Over the next 13 days, Richard biked to and climbed up Mount Hood, Mount Saint Helens, Mount Adams, Mount Rainier, Glacier Peak and Mount Baker without a hitch. Back at the trailhead after summiting Mount Baker on that last day, he stopped the clock on the Tour de Volcanoes 25 days, nine hours and 58 minutes after first setting off up the slopes of Mount Lassen more than 2,000 miles south.
The snowfield Richard was standing on continued upward in front of him at a 70-degree angle. It was 2am and the light from the full moon lit his path up to Mount Rainier’s summit. Looking down, he could see the headlights of cars making their way up the winding roads inside the national park.
“It was that moment when I knew I needed more of this in my life,” Richard says.
Born and raised in Iowa, the 21-year-old college student had never seen a mountain. Now, he was more than 1,700 miles from home on the side of one of the tallest in the contiguous United States. And he was elated.
While Richard grew up in a family that spent time outdoors, most trips consisted of car camping and bike riding. “I knew nothing of adventure sports,” he says. So, when he picked up a magazine at the age of 11 and saw a person rock climbing on the cover, he was immediately intrigued. Seven years later, when it came time for him to go to college, he chose to study civil engineering at Iowa State University and joined Army ROTC with the hope that the military could help him get to the wild, natural spaces where he could climb.
It did. During the summer between his junior and senior years, he and the rest of the cadets in his class were sent to Fort Lewis (now Joint Base Lewis-McChord) for a three-week camp where Richard saw mountains—and Mount Rainier—for the first time. “Just walking out on the drill grounds and seeing this massive mountain right there, it was amazing,” he recalls. “We never were allowed to leave the base, so I didn’t really get to experience it, but I was exposed to that.”
He returned to the Iowa State campus that fall with a newfound desire to return West. And he wasn’t the only one. A few classmates he knew from being involved in the school’s outdoor recreation program sent an email later that semester asking who would be interested in a two-week road trip west the following summer to climb some of the Pacific Northwest volcanoes, including Rainier. Richard jumped at the chance.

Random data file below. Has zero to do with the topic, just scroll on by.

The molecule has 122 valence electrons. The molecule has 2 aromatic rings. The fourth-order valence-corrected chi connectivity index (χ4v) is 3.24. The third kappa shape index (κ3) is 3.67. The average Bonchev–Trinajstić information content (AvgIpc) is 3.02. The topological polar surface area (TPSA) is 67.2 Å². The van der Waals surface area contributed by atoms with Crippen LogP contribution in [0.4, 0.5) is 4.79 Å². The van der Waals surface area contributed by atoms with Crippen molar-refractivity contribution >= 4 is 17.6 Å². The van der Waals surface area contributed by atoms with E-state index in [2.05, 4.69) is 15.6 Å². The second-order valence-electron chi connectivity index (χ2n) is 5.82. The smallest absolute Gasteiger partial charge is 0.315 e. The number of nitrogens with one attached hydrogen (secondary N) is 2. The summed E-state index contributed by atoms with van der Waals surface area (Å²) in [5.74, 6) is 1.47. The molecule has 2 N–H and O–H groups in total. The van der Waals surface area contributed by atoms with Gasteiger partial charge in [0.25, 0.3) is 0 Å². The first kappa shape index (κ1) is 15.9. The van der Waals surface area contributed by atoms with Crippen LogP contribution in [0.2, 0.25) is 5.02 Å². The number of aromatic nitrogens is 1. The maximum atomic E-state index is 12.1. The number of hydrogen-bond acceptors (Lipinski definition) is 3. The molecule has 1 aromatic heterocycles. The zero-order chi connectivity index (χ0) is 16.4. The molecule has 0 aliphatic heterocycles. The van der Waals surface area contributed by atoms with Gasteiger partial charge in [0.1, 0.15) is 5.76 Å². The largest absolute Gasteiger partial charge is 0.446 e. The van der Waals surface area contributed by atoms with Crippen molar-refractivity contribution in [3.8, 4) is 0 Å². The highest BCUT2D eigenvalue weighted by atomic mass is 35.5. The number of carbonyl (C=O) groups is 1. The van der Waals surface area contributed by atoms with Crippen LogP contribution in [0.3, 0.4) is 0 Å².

“We failed on every mountain in those two weeks except for Rainier,” Richard says. “I was a total [disaster], I had no idea what I was doing.”
But he was hooked. “That trip, hands down, changed my life,” he says.
He graduated in 2009 and was set to begin his four-year term of service with the U.S. Army in Fort Hood, Texas. In a stroke of luck, he switched with another soldier who wanted to go to Texas and Richard ended up back at Fort Lewis. “I moved out here and then just went down the rabbit hole,” he says.
During his four years at Fort Lewis, the marathon runner started climbing and summited all the major mountains in the area. By the time he completed his military service in 2013, he was looking for a challenge that would truly test his physical prowess. He had completed 50-mile running races before and always felt at the end that he “had more in the tank,” he says. He decided to return to Iowa for the Register’s Annual Great Bicycle Ride Across Iowa (RAGBRAI)—a weeklong, 420-mile ride from the Missouri River to the Mississippi River. But he wouldn’t be biking, he’d be running. “I wondered if I could run 400 miles in seven days in the Iowa heat,” he says.